Citigroup was subject to two injunctions that predated the current case, SEC chief litigation counsel Matthew T. Martens said.
Rakoff suggested that the injunctions are 'just for show.'
The SEC lawyer said the agency takes past offenses into account when determining an appropriate penalty. Other SEC officials said after the hearing that past injunctions can be enforced only when the SEC catches a defendant in an ongoing violation.
The proposed settlement also calls for Citigroup to take remedial steps to reduce the risk of future violations; Rakoff asked if those were merely 'window dressing.'
This unusual hearing was covered by the Wall Street Journal, the New York Times, Bloomberg, and other major media outlets.
Finance's Own Parade of Settlements
Meanwhile, the NY Times did some in-depth reporting to show that the Citigroup case was hardly a fluke. There has been a parade of legal settlements of bad behavior by finance firms paralleling the parade we have discussed by health care organizations, although the former occurred without there being a "Finance Renewal" blog to comment on them. As written by Edward Wyatt,
Citigroup is far from the only such repeat offender — in the eyes of the S.E.C. — on Wall Street. Nearly all of the biggest financial companies, Goldman Sachs, Morgan Stanley, JPMorgan Chase and Bank of America among them, have settled fraud cases by promising the S.E.C. that they would never again violate an antifraud law, only to do it again in another case a few years later.
A New York Times analysis of enforcement actions during the last 15 years found at least 51 cases in which 19 Wall Street firms had broken antifraud laws they had agreed never to breach.
Of the 19 companies that the Times found to be repeat offenders over the last 15 years, 16 declined to comment. They read like a Wall Street who’s who: American International Group, Ameriprise, Bank of America, Bear Stearns, Columbia Management, Deutsche Asset Management, Credit Suisse, Goldman Sachs, JPMorgan Chase, Merrill Lynch, Morgan Stanley, Putnam Investments, Raymond James, RBC Dain Rauscher, UBS and Wells Fargo/Wachovia.
The NY Times article also found some experts willing to criticize the current effeteness of government regulation and law enforcement:
Senator Carl Levin, a Michigan Democrat who is chairman of the Senate permanent subcommittee on investigations and has led several inquiries into Wall Street, said the S.E.C.’s method of settling fraud cases, is 'a symbol of weak enforcement. It doesn’t do much in the way of deterrence, and it doesn’t do much in the way of punishment, I don’t think.'
Barbara Roper, director of investor protection for the Consumer Federation of America, said, 'You can look at the record and see that it clearly suggests this is not deterring repeat offenses. You have to at least raise the question if other alternatives might be more effective.'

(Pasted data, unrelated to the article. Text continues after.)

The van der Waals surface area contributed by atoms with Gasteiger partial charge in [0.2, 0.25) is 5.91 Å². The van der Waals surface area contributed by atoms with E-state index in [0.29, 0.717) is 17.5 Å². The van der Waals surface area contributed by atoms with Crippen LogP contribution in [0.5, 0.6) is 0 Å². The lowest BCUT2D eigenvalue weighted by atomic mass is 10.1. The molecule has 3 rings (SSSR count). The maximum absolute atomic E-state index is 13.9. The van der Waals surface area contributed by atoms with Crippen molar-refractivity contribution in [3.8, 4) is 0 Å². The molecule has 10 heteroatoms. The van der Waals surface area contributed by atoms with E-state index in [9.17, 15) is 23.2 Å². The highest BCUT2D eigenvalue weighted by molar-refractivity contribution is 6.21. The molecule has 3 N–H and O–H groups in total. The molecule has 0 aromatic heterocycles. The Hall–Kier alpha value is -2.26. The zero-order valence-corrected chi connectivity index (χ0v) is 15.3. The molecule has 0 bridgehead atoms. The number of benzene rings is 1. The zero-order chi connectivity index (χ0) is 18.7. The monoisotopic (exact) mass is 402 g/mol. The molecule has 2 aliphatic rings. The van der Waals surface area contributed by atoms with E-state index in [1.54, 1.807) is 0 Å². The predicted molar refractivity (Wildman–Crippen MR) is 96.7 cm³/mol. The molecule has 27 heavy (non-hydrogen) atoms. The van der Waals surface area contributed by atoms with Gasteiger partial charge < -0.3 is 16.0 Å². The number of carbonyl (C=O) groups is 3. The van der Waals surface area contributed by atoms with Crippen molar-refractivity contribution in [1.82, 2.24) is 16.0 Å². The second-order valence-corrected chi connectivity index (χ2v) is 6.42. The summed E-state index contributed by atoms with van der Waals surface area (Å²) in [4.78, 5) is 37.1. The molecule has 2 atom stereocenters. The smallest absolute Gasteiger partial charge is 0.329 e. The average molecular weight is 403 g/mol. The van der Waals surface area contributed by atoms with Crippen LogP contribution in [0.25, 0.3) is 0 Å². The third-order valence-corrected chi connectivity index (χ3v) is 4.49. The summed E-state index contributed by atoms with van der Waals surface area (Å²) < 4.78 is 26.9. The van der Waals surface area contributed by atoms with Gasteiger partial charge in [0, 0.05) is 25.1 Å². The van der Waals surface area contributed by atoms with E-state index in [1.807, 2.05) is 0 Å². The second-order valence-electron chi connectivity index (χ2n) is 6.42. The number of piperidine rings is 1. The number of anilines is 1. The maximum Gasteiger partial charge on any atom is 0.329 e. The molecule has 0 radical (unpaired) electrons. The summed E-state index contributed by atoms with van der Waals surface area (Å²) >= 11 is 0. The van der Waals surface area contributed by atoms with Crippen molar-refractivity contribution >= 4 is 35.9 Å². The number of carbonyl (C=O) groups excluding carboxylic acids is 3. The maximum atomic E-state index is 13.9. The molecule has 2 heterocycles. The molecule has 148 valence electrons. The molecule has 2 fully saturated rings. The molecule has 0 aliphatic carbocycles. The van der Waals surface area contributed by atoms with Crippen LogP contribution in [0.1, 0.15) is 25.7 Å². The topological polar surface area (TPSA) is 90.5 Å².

some experts view many settlements as essentially meaningless, particularly since they usually do not require a company to admit to the accusations leveled by the S.E.C. Nearly every settlement allows a company to 'neither admit nor deny' the accusations — even when the company has admitted to the same charges in a related case brought by the Justice Department....
As we learn more about what has gone wrong with our political economy, the parallels with what has gone wrong with health care become more obvious. Of course, health care must operate within a larger environment, and there has been increasing overlap between the leadership of finance and of health care.
As the economy continues to sag, with rising unemployment and under-employment, increasing foreclosure, homelessness and poverty, and the decreasing likelihood of an even minimally comfortable retirement for many, it appears peoples' minds are increasingly focused on what has gone wrong, and particularly how ill-informed, incompetent, self-interested, conflicted and corrupt leadership of financial firms has lead to this severe economic dysfunction.
I also hope that as the health care crisis continues to worsen, with rising costs, decreasing access, and degrading quality, peoples' minds will also increasingly focused on what has gone wrong, and particularly, as we have been saying for nearly seven years, how ill-informed, incompetent, self-interested, conflicted and even corrupt leadership of health care organizations has lead to this severe health care dysfunction.
Maybe someone will now take seriously our calls for... true health care reform that requires competent, ethical leadership that upholds health care's core values within a governance structure of accountability, integrity, transparency, and honesty. Tackling the deep problems in health care will require tackling the deeper problems in the global political economy which helped to generate them.